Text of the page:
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Its 25 degrees, you have been paying homage to Samsung, the Korean God of Air conditioning, for most of the night and outside the humidity thickens the air at 80%.
The glow of the streetlights fades as daylight diffuses into the night. From the balcony the view of Durban�s harbor, the fruit basket shape of Moses Mahbida Stadium with the Indian Ocean beyond stand as reminders of the fortune of living on the Morningside slopes in the subtropical coast of South Africa. I contemplate how the weather is both a drawback and an asset as I prepare for a morning run that in more favourable conditions would allow at least another hour in slumberland. A 5am start means at 4:20am rise and even earlier if the meeting point is further afield. At this time of year this is the best and arguably the only time to run. But how can we counter the performance destroying conditions.
These are truly adverse conditions for running, and while there are books about acclimatizing to the heat, 30 years of running experience has yet to present the solution to humidity. The reality is that you never acclimatize to humidity you simply learn tricks to manage it better.
Of course the heat, particularly this year, has even seen the Capeies and Johannesburg bunnies vociferous in their complaints. Dry heat is easier to cope with. Ultra-runners tackling the annual 300km Death Valley race in USA specifically use pure cotton shirts to handle the oven-like conditions.
With the majority of the country having what would be considered a mild winter climate virtually anywhere else in the world, it still boggles the mind that South Africa's two major ultra events are placed such that runners have to train long distance in the most highly adverse weather conditions of the year. A July or August Comrades date would not only allow runners to race both the Old Mutual Two Oceans and the Comrades, but also open the fixtures to faster marathon times in May to September and a more logical 10km and 15km season from November to February.
Instead here we are stifled, sweat-drained and exhausted in the claustrophobic heat attempting to train and race qualifiers in conditions that send core temperatures soaring.
Although it has been proven (by Tim Noakes et al) that our central governor (primarily the mind), protects us against running to our death, the performances suffer dramatically and recovery is delayed.
So what can we do to reduce these effects?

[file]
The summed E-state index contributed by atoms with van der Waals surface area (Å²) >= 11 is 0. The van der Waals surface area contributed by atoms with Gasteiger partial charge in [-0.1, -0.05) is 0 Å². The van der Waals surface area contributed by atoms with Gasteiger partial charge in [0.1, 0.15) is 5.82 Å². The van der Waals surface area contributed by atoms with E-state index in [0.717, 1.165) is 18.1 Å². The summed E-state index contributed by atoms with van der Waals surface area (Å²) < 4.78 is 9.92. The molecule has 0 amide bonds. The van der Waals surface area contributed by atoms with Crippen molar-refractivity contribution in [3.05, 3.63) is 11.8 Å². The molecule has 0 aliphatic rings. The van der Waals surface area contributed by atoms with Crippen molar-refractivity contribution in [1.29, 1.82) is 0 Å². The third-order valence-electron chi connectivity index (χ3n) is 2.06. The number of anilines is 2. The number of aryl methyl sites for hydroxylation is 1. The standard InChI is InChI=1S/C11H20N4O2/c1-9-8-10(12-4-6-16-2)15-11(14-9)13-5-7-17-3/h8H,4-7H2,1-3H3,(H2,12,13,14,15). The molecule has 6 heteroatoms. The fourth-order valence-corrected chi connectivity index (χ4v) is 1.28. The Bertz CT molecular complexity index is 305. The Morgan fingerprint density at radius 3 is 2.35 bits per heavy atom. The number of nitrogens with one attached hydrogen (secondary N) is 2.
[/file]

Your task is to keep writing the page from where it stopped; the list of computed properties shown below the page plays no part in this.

Many runners will remember the pictures of Paula Radcliffe and others wearing Ice Jackets in Athens and Beijing Olympics as a means ofkeeping the body's core cool in similar conditions to Durban.
This is certainly an option, as would be taking a cold bath prior to a race, but neither are particularly practical for the average runner.
A more appealing approach may be to have a slushie-type drink prior to and after training. By adding crushed ice to your pre-training and racing drink you can attempt to bring the core temperature down, and according to the University of Chicago research runners using this approachwere better able to run to exhaustion. Whether this was truly a case of reducing the core temperature or simply reducing the perception of heat is irrelevant, the point is that it seemed to have a significant effect.
Bringing down core temperature and creating the perception of cooler conditions is important to performance, so the use of the crushed ice drinks and even cooling your arms are worthy of consideration.
So what else could go into the drink? You may wish to lace your pre-race drink with carbohydrate, in which case you would opt for a low GI approach using say 32 GI energy drink.
On the other-hand en-route drinks, particularly in the long run, would not only look for some additional carbohydrates, but also some buffers, and electrolytes. Using Hydrassist and 32GI together would work for the longer, low intensity runs, with the option of Accelerate for more intense races and workouts, which have a greater need for higher GI mixes.
The immediate post race requirement is for high GI solutions, such as Accelerate, which will promote the absorption of protein and the nutrients for recovery and repair.
Instead of just mixing the powders into water and thenliquidizing with crushed ice why not consider making the ice blocks out of the mixed drink. So mix up a 5-7% dilution of 32GI and then freeze this in anticipation of the race.
The blocks can then be used as a crushed ice drink, or as single blocks in your mouth on the occasions when people are able to second you along the route. The same can be done with the hydration and buffering mix of Hydrassist and even a protein or meal replacement drink. Where there are seconds, or when cycling, fill insulated bottles with crushed ice drinks. This will give a longer terms supply of ice cold drinks.
Remember however, if you are going to create a slushiedrink then the dilution needs to be slightly stronger to cater for the water you will use to lubricate the liquidizing.
It�s possible to make up a variety of blocks and drinks in this fashion, and these will help refresh you mentally and physically.
However the one thing to watch particularly in the use of drinks is that you don't take too much at one time as there can be a tendency to get �brain-freeze� when large amounts of iced drink are taken at one time.
Of course another way to trick your mind into believing that its cooler than it actually is would be to use cold water, or even freeze some compression clothing for your arms or legs. � Sometimes even wearing gloves in the heat can keep you cool, but �� that's for another post.